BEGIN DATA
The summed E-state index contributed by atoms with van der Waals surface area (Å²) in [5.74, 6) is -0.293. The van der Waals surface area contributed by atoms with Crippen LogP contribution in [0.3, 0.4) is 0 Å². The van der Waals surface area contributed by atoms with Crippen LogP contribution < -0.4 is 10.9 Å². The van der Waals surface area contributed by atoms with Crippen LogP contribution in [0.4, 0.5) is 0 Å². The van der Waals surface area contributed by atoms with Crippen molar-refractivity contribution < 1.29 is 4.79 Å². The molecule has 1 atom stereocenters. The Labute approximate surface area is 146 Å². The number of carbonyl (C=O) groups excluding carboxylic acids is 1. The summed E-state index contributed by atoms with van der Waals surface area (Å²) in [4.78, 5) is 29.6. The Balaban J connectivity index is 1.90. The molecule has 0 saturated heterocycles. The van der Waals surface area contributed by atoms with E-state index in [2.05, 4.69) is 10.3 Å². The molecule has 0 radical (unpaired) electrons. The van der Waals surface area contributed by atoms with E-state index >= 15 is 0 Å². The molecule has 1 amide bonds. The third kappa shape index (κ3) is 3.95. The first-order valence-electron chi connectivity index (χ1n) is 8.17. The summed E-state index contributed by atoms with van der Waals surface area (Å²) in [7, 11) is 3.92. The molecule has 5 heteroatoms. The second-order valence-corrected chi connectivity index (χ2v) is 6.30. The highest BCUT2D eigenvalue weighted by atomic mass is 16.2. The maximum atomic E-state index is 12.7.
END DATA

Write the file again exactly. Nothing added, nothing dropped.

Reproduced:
The summed E-state index contributed by atoms with van der Waals surface area (Å²) in [5.74, 6) is -0.293. The van der Waals surface area contributed by atoms with Crippen LogP contribution in [0.3, 0.4) is 0 Å². The van der Waals surface area contributed by atoms with Crippen LogP contribution < -0.4 is 10.9 Å². The van der Waals surface area contributed by atoms with Crippen LogP contribution in [0.4, 0.5) is 0 Å². The van der Waals surface area contributed by atoms with Crippen molar-refractivity contribution < 1.29 is 4.79 Å². The molecule has 1 atom stereocenters. The Labute approximate surface area is 146 Å². The number of carbonyl (C=O) groups excluding carboxylic acids is 1. The summed E-state index contributed by atoms with van der Waals surface area (Å²) in [4.78, 5) is 29.6. The Balaban J connectivity index is 1.90. The molecule has 0 saturated heterocycles. The van der Waals surface area contributed by atoms with E-state index in [2.05, 4.69) is 10.3 Å². The molecule has 0 radical (unpaired) electrons. The van der Waals surface area contributed by atoms with E-state index >= 15 is 0 Å². The molecule has 1 amide bonds. The third kappa shape index (κ3) is 3.95. The first-order valence-electron chi connectivity index (χ1n) is 8.17. The summed E-state index contributed by atoms with van der Waals surface area (Å²) in [7, 11) is 3.92. The molecule has 5 heteroatoms. The second-order valence-corrected chi connectivity index (χ2v) is 6.30. The highest BCUT2D eigenvalue weighted by atomic mass is 16.2. The maximum atomic E-state index is 12.7.